Adam Eckfeldt

Adam Eckfeldt.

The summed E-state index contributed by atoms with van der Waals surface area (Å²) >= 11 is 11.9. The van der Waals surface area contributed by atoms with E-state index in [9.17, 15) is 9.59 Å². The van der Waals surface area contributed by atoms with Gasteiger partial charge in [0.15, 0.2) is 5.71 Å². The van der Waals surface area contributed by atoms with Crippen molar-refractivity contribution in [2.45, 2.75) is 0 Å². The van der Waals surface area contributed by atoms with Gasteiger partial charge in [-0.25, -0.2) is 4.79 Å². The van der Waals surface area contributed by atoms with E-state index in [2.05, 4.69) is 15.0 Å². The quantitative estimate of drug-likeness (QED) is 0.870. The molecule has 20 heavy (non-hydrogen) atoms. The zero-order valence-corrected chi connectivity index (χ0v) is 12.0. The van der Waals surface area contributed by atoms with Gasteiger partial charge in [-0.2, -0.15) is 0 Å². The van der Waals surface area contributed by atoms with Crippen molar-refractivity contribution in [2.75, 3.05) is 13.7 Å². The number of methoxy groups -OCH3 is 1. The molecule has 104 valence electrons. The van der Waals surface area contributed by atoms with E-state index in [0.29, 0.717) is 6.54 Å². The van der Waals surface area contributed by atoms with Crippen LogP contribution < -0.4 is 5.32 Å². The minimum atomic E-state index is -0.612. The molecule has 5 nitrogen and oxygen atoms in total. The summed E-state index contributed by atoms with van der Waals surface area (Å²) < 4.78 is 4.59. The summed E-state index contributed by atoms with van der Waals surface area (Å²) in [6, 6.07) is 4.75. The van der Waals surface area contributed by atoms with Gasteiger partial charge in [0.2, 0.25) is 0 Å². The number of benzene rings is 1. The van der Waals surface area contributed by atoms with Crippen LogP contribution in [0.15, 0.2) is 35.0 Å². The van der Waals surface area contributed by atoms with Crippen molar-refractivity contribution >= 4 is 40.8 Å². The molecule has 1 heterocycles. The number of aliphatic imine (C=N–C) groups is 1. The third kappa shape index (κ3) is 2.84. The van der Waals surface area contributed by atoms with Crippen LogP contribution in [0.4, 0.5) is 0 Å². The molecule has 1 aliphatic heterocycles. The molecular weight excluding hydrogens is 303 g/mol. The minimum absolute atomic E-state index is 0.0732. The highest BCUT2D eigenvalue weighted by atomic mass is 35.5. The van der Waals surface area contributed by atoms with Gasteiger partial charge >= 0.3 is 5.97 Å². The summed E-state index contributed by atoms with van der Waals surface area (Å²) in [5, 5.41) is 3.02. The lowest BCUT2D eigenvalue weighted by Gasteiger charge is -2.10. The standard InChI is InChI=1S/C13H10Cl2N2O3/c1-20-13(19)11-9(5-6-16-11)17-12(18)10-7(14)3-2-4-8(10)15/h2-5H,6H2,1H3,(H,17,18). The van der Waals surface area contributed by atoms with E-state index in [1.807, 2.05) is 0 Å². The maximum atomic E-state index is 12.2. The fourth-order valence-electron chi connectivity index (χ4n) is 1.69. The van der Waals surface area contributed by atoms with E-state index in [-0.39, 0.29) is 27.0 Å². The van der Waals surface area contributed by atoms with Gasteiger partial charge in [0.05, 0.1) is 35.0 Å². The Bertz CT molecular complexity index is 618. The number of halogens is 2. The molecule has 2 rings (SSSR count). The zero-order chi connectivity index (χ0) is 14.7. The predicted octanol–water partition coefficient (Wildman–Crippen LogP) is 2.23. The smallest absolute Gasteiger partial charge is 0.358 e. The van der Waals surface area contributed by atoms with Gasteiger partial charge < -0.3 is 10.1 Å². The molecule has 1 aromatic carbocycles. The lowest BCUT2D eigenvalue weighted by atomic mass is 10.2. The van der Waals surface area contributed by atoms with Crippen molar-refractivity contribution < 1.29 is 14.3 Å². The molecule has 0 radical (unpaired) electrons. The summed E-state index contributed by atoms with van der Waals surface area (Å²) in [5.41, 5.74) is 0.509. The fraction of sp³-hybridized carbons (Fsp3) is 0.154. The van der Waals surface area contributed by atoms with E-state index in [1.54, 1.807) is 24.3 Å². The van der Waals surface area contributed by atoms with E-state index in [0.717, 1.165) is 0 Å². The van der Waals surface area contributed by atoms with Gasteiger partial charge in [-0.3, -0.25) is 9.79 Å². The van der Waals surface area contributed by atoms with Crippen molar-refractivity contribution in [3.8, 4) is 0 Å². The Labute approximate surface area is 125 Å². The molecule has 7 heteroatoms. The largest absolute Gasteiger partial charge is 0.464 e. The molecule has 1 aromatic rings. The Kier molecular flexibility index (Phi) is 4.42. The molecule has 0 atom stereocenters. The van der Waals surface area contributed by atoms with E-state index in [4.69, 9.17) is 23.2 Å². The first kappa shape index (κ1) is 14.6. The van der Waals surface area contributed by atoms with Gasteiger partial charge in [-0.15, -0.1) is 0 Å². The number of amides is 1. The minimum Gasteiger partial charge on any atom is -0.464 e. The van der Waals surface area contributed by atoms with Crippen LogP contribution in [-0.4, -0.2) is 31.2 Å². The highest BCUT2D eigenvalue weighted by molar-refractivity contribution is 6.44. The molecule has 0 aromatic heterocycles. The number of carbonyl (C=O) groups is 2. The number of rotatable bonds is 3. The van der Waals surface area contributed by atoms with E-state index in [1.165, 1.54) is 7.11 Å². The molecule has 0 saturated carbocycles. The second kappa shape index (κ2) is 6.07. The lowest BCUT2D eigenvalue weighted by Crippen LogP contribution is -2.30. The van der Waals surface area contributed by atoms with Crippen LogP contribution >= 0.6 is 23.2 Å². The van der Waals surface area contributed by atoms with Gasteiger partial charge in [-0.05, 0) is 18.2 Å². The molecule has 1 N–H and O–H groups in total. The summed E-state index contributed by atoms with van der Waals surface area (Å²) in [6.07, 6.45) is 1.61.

Adam Eckfeldt (June 15, 1769 – February 6, 1852) was the second chief coiner of the United States Mint. His father owned a large smithy and involved himself in early attempts at American coinage. Eckfeldt built early presses for the Mint, engraved some of its early dies, and was responsible for some designs of early American copper pieces, as well as the 1792 half disme, which some authorities consider the first United States coin. He was appointed assistant coiner of the Mint in 1796, and became chief coiner after his predecessor's death in 1814. During Eckfeldt's tenure, the Philadelphia Mint moved to new premises and expanded its operations. Setting aside unusual coins that were brought in as bullion, he started the Mint's coin cabinet, which evolved into the National Numismatic Collection. Despite his 1839 retirement, Eckfeldt continued performing the duties of chief coiner until his death, though his successor, Franklin Peale, bore the title.

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